Sixteen years after 10-year-old Isaac Opper’s science experiment detected elevated levels of the chemical PCB in Lewistown’s Big Spring Creek, cleanup of the waterway may finally be complete.
“I had the easy part,” Opper said in a phone interview.
Opper is now 26 and a graduate student in economics at Stanford University. Although he has left the state, he is still pleased with the cleanup that his grade school science project set in motion.
“It says a lot about the people of Lewistown and Montana in general about how we care about our natural resources,” he said.
Two weeks ago, Mungus Construction of Philipsburg — which was hired to dredge almost 3 miles of the creek to remove PCB contamination in the sediment — completed its work. This was the last step in what has been an exhaustive project to remove the chemical from the waterway, its fish, other aquatic organisms and from the fish hatchery raceways where the PCB-contaminated paint came from.
PCBs, or polychlorinated biphenyls, were used as a coolant in industrial processes like electrical transformers before a 1977 ban was enacted. They were also an additive in paints and caulk. When tested by officials following Opper’s discovery, PCB levels in Big Spring Creek measured up to 46 times the level deemed safe for human consumption.
The contamination in the creek had come from paint used in Fish, Wildlife and Parks’ Big Springs Trout Hatchery along Big Spring Creek. The paint – supplied by Columbia Paints — contained PCBs made by Monsanto. When the paint chipped off the sides of the hatchery, it entered the creek and problems began.
In animals, PCB exposure can cause reproduction and growth problems, as well as skin lesions and tumors. In humans, it’s believed to cause cancer.
The work to remove contaminated paint from the hatchery pools and surrounding property cost close to $10 million, half of which came from a settlement with Monsanto.
The state also paid $5 million to Big Spring Creek landowners as part of a settlement over pollution of the waterway.
The hatchery ended up destroying nearly a half-million trout that were possibly contaminated, and in 2004 FWP issued an order advising against eating any fish from the stream since the chemical builds up in the fish’s flesh. That advisory was lifted this year, but the catch-and-release regulation has been kept because of heavy fishing pressure on the creek. Lewistown's water supply was never threatened.
So the dredging of the creek was the final step in what has been a lengthy remediation process. Even after the dredging, though, there will still be PCBs in the Big Spring Creek environment.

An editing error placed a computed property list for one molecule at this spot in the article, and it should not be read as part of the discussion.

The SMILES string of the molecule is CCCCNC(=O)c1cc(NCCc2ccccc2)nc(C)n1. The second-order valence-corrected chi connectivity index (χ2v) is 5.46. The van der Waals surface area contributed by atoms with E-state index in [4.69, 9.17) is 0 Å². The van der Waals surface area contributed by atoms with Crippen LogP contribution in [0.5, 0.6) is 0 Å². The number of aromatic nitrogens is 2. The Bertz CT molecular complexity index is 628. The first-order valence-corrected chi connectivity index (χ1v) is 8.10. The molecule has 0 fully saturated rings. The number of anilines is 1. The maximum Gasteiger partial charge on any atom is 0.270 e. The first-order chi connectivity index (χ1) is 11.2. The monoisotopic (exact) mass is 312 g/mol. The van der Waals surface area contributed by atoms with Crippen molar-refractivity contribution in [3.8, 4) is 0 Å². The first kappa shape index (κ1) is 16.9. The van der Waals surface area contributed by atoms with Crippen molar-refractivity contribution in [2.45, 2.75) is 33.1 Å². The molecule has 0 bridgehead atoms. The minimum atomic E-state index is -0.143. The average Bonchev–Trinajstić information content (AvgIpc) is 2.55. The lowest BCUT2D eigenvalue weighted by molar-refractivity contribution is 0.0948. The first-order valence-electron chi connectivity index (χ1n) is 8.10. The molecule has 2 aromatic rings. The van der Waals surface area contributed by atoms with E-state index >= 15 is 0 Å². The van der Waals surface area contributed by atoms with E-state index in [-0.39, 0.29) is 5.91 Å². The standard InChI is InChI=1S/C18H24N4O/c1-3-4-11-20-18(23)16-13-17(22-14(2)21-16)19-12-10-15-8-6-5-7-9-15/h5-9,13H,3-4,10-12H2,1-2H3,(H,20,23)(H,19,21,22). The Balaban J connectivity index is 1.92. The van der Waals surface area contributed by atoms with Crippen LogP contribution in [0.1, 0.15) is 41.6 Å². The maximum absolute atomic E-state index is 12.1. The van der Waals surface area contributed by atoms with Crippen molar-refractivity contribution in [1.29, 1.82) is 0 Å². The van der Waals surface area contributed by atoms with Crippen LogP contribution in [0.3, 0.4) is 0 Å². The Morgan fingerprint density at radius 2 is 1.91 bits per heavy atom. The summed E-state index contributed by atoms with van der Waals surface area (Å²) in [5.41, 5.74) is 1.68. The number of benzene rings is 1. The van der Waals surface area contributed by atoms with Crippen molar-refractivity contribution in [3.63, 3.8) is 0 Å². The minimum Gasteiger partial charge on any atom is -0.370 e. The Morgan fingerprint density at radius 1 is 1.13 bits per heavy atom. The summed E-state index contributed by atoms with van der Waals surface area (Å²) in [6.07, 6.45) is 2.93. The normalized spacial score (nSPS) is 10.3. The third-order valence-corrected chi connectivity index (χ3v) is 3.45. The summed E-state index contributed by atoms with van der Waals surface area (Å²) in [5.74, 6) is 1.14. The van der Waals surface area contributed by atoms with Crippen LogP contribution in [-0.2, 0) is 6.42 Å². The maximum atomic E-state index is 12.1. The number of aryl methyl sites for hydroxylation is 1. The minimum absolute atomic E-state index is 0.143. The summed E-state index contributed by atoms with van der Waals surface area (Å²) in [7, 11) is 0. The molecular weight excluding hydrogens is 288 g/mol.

“The cleanup plan was never intended to get rid of all of the PCBs, because they were found up to three feet deep in the sediment,” said Don Skaar, fish management section supervisor for the Montana Department of Fish, Wildlife and Parks.
To remove contamination that deep, the upper section of the creek would have had to have been rerouted and the streambed dug up. Most of the contamination was found in the stream’s sediment, especially in slower back eddies where they settled to the streambed. It was determined that by removing the sediments, the majority of the PCBs could be eliminated.
That’s where the dredging came in. The work removed 1,530 tons of sediment, which was dewatered in settling ponds and then trucked to a landfill in Great Falls for disposal. The water was filtered before being returned to the stream.
“We’re hopeful it’s accomplishing what we wanted,” Skaar said.
The dredging alone, which included oversight and trucking of the sediment, was a $3.2 million project that took an eight-man crew about three summers to complete.
“Now we go through a period of review where we demonstrate to the (Environmental Protection Agency) that cleanup has been successful,” Skaar said.
To do that, beginning this fall FWP will take samples from different sections of the creek’s bed. The target is to have .189 parts per million of PCBs or less. It will take five years of tests showing a clean bill of health before the creek is pronounced cleaned up.
“It will probably be a couple of months before we know what the results are, which will be our first indication of what our success is,” Skaar said.
Opper, who discovered the contamination, is pleased the creek that he used to swim in as a child is now less polluted.
“Big Spring Creek, in a lot of ways, is Lewistown’s best asset,” he said.